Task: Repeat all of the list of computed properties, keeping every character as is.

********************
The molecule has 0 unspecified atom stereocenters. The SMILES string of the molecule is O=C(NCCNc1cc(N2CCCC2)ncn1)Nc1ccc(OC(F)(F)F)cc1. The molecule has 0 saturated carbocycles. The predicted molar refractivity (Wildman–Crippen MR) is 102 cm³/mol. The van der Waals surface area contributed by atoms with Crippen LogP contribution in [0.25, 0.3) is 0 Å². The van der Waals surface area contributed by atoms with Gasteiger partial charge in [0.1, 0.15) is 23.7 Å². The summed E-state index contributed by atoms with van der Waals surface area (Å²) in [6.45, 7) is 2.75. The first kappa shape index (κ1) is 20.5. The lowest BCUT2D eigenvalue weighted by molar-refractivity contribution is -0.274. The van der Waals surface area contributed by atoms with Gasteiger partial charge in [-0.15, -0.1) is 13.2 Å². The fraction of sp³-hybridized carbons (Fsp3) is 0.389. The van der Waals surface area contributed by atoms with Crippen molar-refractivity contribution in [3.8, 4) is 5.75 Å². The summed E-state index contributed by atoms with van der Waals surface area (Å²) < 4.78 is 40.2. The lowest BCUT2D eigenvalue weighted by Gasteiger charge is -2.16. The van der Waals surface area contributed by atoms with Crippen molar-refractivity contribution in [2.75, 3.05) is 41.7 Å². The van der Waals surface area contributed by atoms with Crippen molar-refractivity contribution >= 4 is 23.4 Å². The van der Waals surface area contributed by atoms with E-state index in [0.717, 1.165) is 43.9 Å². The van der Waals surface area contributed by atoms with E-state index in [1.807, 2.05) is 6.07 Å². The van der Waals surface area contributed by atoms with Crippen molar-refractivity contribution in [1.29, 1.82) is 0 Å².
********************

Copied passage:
The molecule has 0 unspecified atom stereocenters. The SMILES string of the molecule is O=C(NCCNc1cc(N2CCCC2)ncn1)Nc1ccc(OC(F)(F)F)cc1. The molecule has 0 saturated carbocycles. The predicted molar refractivity (Wildman–Crippen MR) is 102 cm³/mol. The van der Waals surface area contributed by atoms with Crippen LogP contribution in [0.25, 0.3) is 0 Å². The van der Waals surface area contributed by atoms with Gasteiger partial charge in [0.1, 0.15) is 23.7 Å². The summed E-state index contributed by atoms with van der Waals surface area (Å²) in [6.45, 7) is 2.75. The first kappa shape index (κ1) is 20.5. The lowest BCUT2D eigenvalue weighted by molar-refractivity contribution is -0.274. The van der Waals surface area contributed by atoms with Gasteiger partial charge in [-0.15, -0.1) is 13.2 Å². The fraction of sp³-hybridized carbons (Fsp3) is 0.389. The van der Waals surface area contributed by atoms with Crippen molar-refractivity contribution in [3.8, 4) is 5.75 Å². The summed E-state index contributed by atoms with van der Waals surface area (Å²) < 4.78 is 40.2. The lowest BCUT2D eigenvalue weighted by Gasteiger charge is -2.16. The van der Waals surface area contributed by atoms with Crippen molar-refractivity contribution in [2.75, 3.05) is 41.7 Å². The van der Waals surface area contributed by atoms with Crippen molar-refractivity contribution >= 4 is 23.4 Å². The van der Waals surface area contributed by atoms with E-state index in [0.717, 1.165) is 43.9 Å². The van der Waals surface area contributed by atoms with E-state index in [1.807, 2.05) is 6.07 Å². The van der Waals surface area contributed by atoms with Crippen molar-refractivity contribution in [1.29, 1.82) is 0 Å².